In the 1980s, Japan enjoyed its reputation of being “Japan as No. 1” and existed as a major manufacturing superpower with “made in Japan” products exported all around the world. The Plaza Accord of 1985 triggered the arrival of a stronger-yen era which propelled Japan toward expanding their businesses into foreign countries and widened the scope of sogo shosas’ activities. The bubble economy, a product of the Bank of Japan’s easy monetary policy, burst in the 1990s and sogo shoshas, which had accumulated inflated assets, found themselves in a tough situation.
Nichimen Co., Ltd. received a succession of orders, including those for fertilizer plants, communications projects and housing construction in Malaysia, for cement and aluminum rolling facilities and desalination plants in the Middle East, and for papermaking plants and petro-chemical projects in Indonesia. In addition, Nichimen participated in projects to locally produce engines and automobiles in Thailand and Indonesia, in order to support the industrialization of these developing countries. In the aircraft segment as well, Nichimen Co., Ltd. succeeded in their venture delivering Airbus airplanes, continuing to diversify its business away from fiber.
Nichimen remained active in the Communist bloc. They became the top sogo shosha in the purchase of crude oil and petroleum products made in the former Soviet Union, and actively promoted their bearing business in China, founding a joint venture company. In the 1990s, Nichimen took steps to strengthen its synthetic resin business, such as through the manufacture and sale of metton resin and biaxially stretched nylon film in the United States.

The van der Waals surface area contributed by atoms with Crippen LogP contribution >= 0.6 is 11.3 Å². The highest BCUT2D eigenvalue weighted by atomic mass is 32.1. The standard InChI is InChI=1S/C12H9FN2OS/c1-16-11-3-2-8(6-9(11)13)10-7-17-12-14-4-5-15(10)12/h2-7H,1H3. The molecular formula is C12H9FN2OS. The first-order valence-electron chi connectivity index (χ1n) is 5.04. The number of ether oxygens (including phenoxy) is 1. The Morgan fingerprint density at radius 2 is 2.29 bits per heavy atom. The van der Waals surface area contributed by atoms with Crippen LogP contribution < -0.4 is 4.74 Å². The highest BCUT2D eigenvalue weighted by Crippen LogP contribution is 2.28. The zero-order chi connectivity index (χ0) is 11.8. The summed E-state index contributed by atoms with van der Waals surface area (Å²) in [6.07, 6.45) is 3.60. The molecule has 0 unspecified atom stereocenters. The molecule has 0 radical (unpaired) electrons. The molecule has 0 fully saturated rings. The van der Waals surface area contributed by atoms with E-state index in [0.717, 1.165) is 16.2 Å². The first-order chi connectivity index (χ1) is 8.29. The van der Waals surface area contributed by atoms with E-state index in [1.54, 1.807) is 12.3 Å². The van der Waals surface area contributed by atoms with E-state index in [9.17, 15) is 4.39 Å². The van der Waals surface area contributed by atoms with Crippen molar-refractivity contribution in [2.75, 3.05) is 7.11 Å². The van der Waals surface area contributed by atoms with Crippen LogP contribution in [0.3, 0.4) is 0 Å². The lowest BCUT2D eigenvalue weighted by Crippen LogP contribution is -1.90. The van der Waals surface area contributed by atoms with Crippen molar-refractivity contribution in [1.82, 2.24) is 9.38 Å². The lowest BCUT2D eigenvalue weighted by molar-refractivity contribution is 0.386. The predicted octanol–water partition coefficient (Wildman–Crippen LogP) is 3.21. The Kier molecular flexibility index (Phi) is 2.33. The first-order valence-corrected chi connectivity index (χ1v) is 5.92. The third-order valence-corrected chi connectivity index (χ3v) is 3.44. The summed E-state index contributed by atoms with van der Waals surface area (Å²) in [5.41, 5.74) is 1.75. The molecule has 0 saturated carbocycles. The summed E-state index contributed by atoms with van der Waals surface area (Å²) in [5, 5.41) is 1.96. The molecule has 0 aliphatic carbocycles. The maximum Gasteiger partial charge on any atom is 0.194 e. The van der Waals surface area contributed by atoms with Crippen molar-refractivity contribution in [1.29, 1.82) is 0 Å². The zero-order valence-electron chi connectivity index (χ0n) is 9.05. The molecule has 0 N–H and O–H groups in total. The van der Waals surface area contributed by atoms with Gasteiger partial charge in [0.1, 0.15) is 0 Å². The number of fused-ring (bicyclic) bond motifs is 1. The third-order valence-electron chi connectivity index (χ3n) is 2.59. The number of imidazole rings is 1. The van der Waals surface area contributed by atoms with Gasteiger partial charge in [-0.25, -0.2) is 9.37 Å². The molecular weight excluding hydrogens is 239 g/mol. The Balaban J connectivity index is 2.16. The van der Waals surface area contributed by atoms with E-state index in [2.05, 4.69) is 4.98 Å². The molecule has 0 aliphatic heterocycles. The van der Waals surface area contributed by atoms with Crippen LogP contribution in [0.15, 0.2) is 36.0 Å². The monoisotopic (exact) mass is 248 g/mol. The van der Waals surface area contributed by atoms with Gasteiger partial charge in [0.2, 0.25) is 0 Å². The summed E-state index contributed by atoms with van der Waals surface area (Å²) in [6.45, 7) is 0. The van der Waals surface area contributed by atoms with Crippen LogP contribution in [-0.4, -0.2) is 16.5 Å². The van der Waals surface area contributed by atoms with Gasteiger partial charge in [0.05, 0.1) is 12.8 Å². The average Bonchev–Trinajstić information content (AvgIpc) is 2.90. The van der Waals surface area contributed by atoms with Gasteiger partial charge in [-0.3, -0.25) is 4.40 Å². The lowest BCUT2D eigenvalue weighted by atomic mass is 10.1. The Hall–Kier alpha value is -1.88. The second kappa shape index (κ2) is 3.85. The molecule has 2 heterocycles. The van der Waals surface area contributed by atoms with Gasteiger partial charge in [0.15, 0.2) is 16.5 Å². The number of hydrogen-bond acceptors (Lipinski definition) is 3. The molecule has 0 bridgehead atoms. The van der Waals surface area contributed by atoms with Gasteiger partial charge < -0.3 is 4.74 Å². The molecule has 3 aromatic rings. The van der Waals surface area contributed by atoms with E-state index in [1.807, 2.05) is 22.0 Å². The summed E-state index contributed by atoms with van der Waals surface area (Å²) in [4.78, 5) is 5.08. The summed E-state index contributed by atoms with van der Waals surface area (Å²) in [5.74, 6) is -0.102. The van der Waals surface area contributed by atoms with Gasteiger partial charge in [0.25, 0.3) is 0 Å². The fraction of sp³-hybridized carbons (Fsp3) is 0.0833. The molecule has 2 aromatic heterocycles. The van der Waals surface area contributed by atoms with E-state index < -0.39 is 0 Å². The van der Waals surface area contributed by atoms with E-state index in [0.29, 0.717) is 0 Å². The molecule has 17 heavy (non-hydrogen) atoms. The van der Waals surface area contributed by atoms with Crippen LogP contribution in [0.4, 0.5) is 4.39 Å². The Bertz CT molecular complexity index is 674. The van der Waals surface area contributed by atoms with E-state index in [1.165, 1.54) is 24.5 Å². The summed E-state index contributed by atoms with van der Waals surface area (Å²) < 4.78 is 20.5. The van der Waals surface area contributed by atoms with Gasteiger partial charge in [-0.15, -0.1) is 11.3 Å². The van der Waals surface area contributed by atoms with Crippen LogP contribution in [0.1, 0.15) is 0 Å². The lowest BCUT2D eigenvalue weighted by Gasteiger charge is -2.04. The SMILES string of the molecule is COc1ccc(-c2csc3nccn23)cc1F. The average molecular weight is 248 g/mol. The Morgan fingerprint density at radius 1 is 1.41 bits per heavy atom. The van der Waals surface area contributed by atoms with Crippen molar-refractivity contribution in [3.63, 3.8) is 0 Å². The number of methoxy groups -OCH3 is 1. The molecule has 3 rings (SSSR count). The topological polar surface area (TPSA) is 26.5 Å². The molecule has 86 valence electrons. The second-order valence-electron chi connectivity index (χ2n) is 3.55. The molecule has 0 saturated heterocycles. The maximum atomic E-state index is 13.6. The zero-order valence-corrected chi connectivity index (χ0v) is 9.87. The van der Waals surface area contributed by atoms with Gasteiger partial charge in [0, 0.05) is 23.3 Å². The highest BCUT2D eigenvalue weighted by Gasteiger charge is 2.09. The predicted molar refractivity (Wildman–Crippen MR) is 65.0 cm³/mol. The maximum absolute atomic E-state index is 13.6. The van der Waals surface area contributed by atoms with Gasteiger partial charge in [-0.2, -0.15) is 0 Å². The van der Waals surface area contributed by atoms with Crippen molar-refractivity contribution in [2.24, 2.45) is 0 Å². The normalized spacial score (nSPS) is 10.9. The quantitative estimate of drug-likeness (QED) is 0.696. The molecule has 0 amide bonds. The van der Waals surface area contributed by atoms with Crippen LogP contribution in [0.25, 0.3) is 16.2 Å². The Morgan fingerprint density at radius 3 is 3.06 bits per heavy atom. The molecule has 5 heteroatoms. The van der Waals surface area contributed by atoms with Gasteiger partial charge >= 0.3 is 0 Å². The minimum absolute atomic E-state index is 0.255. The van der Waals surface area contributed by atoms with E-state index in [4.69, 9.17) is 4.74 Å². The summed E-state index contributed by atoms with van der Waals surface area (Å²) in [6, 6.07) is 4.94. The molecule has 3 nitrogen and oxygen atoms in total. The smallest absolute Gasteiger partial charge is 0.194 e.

Nissho Iwai Corporation was involved with the first railroad exports following the war and consistently led the railroad industry . In 1982, Nissho Iwai made a contract for the export of 325 New York subway trains and later received multiple orders for the export of rolling stock to locations across the United States. Some of those trains are still used by New Yorkers today. In the 1980s, Nissho Iwai was quick to focus on information and communications technologies and established the personal computer communications company NIF (currently, NIFTY Corporation) in 1986.
In 1986, Nissho Iwai set up a liaison office in Hanoi, as the first Japanese company in the country after the Vietnam War. Subsequently, the company conducted the first crude oil export and afforestation projects in Vietnam and launched a joint fertilizer venture. Nissho Iwai also supported Vietnam’s industrialization by inviting Japanese companies to the country through the development of an industrial park and participating in an electric power BOT project. In Indonesia, which was reeling from the Asian currency crisis, Nissho Iwai promoted petrochemical projects, and some of which are connected to Sojitz Corporation’ current methanol business.